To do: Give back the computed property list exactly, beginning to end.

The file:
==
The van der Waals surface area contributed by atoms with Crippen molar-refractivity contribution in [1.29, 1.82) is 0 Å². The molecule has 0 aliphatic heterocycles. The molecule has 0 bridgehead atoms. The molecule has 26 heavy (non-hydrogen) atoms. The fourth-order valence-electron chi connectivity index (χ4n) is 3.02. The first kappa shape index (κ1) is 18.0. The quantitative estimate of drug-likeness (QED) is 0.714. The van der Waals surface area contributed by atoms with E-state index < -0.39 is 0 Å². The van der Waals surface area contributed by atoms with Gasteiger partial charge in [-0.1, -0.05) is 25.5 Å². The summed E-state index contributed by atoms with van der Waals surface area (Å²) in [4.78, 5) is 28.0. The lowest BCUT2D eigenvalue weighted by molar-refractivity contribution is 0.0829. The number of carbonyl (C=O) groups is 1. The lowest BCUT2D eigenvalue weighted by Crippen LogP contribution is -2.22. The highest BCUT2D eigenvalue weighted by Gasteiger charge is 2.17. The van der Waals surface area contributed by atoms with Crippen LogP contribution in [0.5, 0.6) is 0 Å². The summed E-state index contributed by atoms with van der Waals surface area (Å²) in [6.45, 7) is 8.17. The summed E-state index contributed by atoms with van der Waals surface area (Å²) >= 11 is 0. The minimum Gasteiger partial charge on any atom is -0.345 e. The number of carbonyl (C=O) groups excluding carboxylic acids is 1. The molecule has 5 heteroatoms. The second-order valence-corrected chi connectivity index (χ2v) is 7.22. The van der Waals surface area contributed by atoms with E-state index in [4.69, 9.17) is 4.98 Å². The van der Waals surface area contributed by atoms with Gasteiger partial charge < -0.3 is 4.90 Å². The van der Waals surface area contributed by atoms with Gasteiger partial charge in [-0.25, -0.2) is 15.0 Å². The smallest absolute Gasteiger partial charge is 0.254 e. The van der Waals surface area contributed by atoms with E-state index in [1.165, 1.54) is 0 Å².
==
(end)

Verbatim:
The van der Waals surface area contributed by atoms with Crippen molar-refractivity contribution in [1.29, 1.82) is 0 Å². The molecule has 0 aliphatic heterocycles. The molecule has 0 bridgehead atoms. The molecule has 26 heavy (non-hydrogen) atoms. The fourth-order valence-electron chi connectivity index (χ4n) is 3.02. The first kappa shape index (κ1) is 18.0. The quantitative estimate of drug-likeness (QED) is 0.714. The van der Waals surface area contributed by atoms with E-state index < -0.39 is 0 Å². The van der Waals surface area contributed by atoms with Gasteiger partial charge in [-0.1, -0.05) is 25.5 Å². The summed E-state index contributed by atoms with van der Waals surface area (Å²) in [4.78, 5) is 28.0. The lowest BCUT2D eigenvalue weighted by molar-refractivity contribution is 0.0829. The number of carbonyl (C=O) groups is 1. The lowest BCUT2D eigenvalue weighted by Crippen LogP contribution is -2.22. The highest BCUT2D eigenvalue weighted by Gasteiger charge is 2.17. The van der Waals surface area contributed by atoms with Crippen LogP contribution in [0.5, 0.6) is 0 Å². The summed E-state index contributed by atoms with van der Waals surface area (Å²) in [6.45, 7) is 8.17. The summed E-state index contributed by atoms with van der Waals surface area (Å²) >= 11 is 0. The minimum Gasteiger partial charge on any atom is -0.345 e. The number of carbonyl (C=O) groups excluding carboxylic acids is 1. The molecule has 5 heteroatoms. The second-order valence-corrected chi connectivity index (χ2v) is 7.22. The van der Waals surface area contributed by atoms with E-state index in [4.69, 9.17) is 4.98 Å². The van der Waals surface area contributed by atoms with Gasteiger partial charge < -0.3 is 4.90 Å². The van der Waals surface area contributed by atoms with Gasteiger partial charge in [-0.25, -0.2) is 15.0 Å². The smallest absolute Gasteiger partial charge is 0.254 e. The van der Waals surface area contributed by atoms with E-state index in [1.165, 1.54) is 0 Å².